Low Temps & Low Tides
Well, our first taste of cooler “winter” weather has arrived and as usual, this time of year produces “negative tides”. Tide charts reference the average high and low tides for each area of our coastal waters. Negative tides are those that drop below the average low tide range and are noted on charts with a negative number that shows the variation from the norm. While boaters can scout these exposed flats from a distance, the kayak angler can get up close and personal during negative tides. No flat is uniform and all will have channels that may be only a few inches deeper than the surrounding bottom. These serve as pathways for fish moving towards deep water as the tide falls and towards those really shallow spots only available to them on a high tide. These areas hold the crabs, shrimp and baitfish that are exposed or stressed by the lack of water and the cooler temperatures. Gamefish will “stage” or gather where these small channels drop off into deeper water so make a few casts in these areas before heading onto the flat.
Redfish, snook and other gamefish work these tidal flats after a negative low tide in search of an easy meal. On a sunny day, this shallow water will warm quickly, particularly in areas of low wind velocity and dark bottom color. Bright, sandy shallows will not warm as quickly. So, find a spot with wind protection, shallow flats exposed on a negative low tide and a dark mud or grassy bottom and you will find the baitfish and the predators you seek.
One of our favorite areas close to home is Oyster Creek. The area north of the spot where Oyster Creek meets Lemon Bay exemplifies these qualities. This launch is just south of Lemon Bay High School with adequate parking and a sandy beach that you can back down for unloading. No need for wheels or carrying your kayak here but please move your vehicle back to the parking area after unloading. The tidal flows in and out of Oyster Creek can be an issue but the currents are strongest under the Placida Road Bridge. Stay to the center or south as you paddle under the bridge and out to Lemon Bay.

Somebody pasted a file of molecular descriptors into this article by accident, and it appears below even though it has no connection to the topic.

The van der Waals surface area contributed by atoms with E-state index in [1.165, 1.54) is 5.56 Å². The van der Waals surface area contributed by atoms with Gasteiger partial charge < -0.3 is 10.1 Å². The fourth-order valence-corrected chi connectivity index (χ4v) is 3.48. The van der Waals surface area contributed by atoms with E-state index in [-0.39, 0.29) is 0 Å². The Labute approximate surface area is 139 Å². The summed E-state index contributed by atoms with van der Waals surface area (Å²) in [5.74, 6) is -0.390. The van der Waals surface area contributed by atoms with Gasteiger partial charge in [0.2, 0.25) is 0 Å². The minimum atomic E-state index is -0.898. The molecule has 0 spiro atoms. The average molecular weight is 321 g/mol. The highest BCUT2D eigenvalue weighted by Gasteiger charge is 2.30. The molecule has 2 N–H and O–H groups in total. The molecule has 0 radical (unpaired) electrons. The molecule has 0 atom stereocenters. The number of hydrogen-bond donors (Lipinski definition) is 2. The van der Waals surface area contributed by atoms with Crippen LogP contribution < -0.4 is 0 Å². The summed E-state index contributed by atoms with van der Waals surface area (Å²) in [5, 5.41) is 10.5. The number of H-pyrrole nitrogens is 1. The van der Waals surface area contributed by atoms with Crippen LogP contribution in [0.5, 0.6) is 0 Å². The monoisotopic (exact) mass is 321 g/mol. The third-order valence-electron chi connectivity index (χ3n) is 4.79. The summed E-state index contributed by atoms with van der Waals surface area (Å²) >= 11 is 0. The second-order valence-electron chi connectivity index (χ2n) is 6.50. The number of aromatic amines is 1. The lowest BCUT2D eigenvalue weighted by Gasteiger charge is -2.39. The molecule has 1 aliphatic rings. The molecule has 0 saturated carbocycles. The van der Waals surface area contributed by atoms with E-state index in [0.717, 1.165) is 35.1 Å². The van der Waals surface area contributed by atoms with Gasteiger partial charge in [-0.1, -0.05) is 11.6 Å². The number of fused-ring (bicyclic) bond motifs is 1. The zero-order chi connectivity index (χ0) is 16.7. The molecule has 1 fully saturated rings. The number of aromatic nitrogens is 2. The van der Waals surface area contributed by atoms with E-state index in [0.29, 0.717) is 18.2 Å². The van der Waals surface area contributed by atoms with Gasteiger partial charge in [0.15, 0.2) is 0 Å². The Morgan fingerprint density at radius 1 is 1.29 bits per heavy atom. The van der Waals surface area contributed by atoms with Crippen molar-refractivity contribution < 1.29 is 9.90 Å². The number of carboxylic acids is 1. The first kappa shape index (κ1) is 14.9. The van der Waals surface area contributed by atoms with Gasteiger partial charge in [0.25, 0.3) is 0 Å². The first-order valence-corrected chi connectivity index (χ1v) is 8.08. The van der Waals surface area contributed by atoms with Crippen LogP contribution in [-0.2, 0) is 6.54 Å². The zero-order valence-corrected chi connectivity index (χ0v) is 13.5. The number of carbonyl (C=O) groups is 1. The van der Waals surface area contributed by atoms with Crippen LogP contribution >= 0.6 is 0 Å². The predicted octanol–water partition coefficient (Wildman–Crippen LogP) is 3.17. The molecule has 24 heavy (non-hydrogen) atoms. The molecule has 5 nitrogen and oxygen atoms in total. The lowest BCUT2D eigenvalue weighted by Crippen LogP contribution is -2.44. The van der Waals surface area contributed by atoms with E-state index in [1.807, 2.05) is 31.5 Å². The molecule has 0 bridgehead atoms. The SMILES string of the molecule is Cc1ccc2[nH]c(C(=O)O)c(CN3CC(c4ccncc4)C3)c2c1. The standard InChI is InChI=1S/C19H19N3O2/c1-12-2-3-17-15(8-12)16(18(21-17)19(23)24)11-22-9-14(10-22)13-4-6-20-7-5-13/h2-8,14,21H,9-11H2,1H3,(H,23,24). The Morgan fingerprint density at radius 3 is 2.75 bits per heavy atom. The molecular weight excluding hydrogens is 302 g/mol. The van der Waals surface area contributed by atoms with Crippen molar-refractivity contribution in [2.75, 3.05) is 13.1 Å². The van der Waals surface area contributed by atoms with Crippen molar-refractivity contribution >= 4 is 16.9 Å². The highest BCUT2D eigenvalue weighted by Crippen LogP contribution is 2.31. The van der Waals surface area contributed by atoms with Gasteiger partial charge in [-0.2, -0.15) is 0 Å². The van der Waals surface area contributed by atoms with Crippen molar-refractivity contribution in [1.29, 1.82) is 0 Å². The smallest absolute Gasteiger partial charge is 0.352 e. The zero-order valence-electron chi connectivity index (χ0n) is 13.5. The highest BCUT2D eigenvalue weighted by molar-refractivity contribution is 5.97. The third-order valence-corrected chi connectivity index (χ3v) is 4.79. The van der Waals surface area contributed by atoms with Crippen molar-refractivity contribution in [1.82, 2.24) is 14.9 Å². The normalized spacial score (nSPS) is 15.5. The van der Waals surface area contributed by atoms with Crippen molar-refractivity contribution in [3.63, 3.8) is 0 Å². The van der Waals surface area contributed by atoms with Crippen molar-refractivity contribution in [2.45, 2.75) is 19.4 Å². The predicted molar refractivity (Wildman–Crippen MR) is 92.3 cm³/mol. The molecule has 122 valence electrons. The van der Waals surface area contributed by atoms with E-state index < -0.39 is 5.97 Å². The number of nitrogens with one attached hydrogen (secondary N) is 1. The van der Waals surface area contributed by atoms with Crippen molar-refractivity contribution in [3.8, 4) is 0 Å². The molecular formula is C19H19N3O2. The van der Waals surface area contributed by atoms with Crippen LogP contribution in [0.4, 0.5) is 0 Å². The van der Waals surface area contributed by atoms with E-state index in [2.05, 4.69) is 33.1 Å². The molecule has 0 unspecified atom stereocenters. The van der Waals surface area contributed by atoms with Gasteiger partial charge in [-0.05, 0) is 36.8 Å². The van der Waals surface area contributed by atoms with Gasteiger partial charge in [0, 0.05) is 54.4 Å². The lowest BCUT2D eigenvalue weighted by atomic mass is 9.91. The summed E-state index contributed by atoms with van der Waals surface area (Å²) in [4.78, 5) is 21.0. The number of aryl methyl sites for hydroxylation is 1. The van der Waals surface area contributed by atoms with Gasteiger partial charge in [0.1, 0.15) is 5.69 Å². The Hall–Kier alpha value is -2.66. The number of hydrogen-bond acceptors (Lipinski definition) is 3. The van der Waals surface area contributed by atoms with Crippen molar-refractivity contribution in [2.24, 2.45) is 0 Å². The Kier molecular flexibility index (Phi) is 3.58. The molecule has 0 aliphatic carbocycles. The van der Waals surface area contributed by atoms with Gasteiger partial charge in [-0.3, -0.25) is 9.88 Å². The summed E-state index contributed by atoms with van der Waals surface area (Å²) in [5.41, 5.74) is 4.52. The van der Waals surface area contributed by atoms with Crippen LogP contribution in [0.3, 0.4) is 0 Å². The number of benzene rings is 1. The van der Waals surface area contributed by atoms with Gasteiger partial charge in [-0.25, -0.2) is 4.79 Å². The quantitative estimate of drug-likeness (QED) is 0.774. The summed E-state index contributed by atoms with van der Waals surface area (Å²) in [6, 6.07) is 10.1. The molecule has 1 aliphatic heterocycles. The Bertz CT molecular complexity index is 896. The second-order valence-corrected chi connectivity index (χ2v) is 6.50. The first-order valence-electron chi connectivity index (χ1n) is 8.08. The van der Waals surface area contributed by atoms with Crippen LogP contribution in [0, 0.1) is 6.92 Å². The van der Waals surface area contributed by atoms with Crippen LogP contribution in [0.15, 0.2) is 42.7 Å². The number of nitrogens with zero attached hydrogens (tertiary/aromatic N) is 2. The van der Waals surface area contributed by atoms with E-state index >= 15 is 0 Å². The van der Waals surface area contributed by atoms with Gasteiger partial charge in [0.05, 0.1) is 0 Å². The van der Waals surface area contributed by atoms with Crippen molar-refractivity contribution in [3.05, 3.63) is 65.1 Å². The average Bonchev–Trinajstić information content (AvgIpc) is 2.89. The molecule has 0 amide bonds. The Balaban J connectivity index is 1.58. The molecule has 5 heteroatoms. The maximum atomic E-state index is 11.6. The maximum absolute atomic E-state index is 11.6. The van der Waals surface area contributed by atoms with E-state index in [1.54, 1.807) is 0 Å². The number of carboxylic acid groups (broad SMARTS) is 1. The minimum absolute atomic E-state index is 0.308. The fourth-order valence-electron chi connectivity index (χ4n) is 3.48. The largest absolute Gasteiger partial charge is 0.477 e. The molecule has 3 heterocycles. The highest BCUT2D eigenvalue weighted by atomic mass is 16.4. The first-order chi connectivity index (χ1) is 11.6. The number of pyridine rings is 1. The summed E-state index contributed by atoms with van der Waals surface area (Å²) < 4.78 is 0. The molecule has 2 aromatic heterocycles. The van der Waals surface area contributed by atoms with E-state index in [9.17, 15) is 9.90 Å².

Once out of the creek, paddle to the north to find shelter from the wind (usually from the NE) along the southern shore of Cedar Point Environmental Park. Be careful around the shallow oyster bars along the way. Look past the schooling mullet for tails or dorsal fins of redfish rooting among the oyster shells for the crabs and shrimp they love. Further from these exposed bars, the snook will hang out looking for forage the mullet and redfish flush from the oyster beds. A weedless single hook lure will work well around the oysters. We use a 1/16th ounce bullet weight with a 3/0 wide gap hook and a shad tail or copper penny Gulp here. Be sure to start your retrieve as the lure hits the water and hold the rod tip high to keep away from those sharp shells. The challenge is to move the jig as slowly as possible but fast enough to avoid hanging up. If you do get snagged, paddle over and lift the jig from the other side. Avoid jerking on the lure, this may fray your leader on the shell and bend the point of the hook. Of course, this will spook the fish you were casting to but there are other spots to try.
We recently made a trip to Oyster Creek to see if the red tide was a problem. The brackish water in the creek was dark and cloudy with the scent of a few dead fish in the mangroves. Once out on the bay, the water cleared and the odor was gone. There were no “floaters” or other dead fish here. Unfortunately, the bite was slow on the rising tide. Les hooked into a couple of good fish on the oyster bars and Kimball landed a few “snooklets” along the mangroves. We will try it again on a rising tide as the low temperatures suppress the red tide bloom. Give this spot a try. It’s a beautiful paddle even if the fishing is slow.